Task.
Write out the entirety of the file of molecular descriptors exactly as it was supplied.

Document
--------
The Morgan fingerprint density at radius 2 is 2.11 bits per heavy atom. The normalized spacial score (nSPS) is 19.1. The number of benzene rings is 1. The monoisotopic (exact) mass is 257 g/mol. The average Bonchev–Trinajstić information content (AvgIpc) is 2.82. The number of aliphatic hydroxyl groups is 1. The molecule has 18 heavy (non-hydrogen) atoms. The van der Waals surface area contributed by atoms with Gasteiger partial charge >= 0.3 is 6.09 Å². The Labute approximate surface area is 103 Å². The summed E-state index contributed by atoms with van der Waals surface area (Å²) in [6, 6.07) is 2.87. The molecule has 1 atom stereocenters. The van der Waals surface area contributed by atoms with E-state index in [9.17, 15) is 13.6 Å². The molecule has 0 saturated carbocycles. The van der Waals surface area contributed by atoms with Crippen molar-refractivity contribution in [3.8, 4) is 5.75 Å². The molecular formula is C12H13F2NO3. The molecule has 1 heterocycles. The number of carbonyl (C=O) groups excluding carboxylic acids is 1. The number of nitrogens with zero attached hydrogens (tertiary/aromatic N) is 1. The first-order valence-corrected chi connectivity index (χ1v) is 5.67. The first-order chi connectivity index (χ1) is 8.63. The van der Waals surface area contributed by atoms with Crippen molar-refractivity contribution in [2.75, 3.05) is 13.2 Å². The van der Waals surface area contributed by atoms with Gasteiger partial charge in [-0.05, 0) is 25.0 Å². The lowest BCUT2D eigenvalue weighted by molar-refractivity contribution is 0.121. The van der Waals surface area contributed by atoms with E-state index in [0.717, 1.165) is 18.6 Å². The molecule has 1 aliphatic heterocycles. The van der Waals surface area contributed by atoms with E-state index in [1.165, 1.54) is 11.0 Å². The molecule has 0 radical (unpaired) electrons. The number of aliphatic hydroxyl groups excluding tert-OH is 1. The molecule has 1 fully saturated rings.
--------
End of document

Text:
The Morgan fingerprint density at radius 2 is 2.11 bits per heavy atom. The normalized spacial score (nSPS) is 19.1. The number of benzene rings is 1. The monoisotopic (exact) mass is 257 g/mol. The average Bonchev–Trinajstić information content (AvgIpc) is 2.82. The number of aliphatic hydroxyl groups is 1. The molecule has 18 heavy (non-hydrogen) atoms. The van der Waals surface area contributed by atoms with Gasteiger partial charge >= 0.3 is 6.09 Å². The Labute approximate surface area is 103 Å². The summed E-state index contributed by atoms with van der Waals surface area (Å²) in [6, 6.07) is 2.87. The molecule has 1 atom stereocenters. The van der Waals surface area contributed by atoms with E-state index in [9.17, 15) is 13.6 Å². The molecule has 0 saturated carbocycles. The van der Waals surface area contributed by atoms with Crippen molar-refractivity contribution in [3.8, 4) is 5.75 Å². The molecular formula is C12H13F2NO3. The molecule has 1 heterocycles. The number of carbonyl (C=O) groups excluding carboxylic acids is 1. The number of nitrogens with zero attached hydrogens (tertiary/aromatic N) is 1. The first-order valence-corrected chi connectivity index (χ1v) is 5.67. The first-order chi connectivity index (χ1) is 8.63. The van der Waals surface area contributed by atoms with Crippen molar-refractivity contribution in [2.75, 3.05) is 13.2 Å². The van der Waals surface area contributed by atoms with Gasteiger partial charge in [-0.05, 0) is 25.0 Å². The lowest BCUT2D eigenvalue weighted by molar-refractivity contribution is 0.121. The van der Waals surface area contributed by atoms with E-state index in [0.717, 1.165) is 18.6 Å². The molecule has 1 aliphatic heterocycles. The van der Waals surface area contributed by atoms with E-state index in [1.165, 1.54) is 11.0 Å². The molecule has 0 radical (unpaired) electrons. The number of aliphatic hydroxyl groups excluding tert-OH is 1. The molecule has 1 fully saturated rings.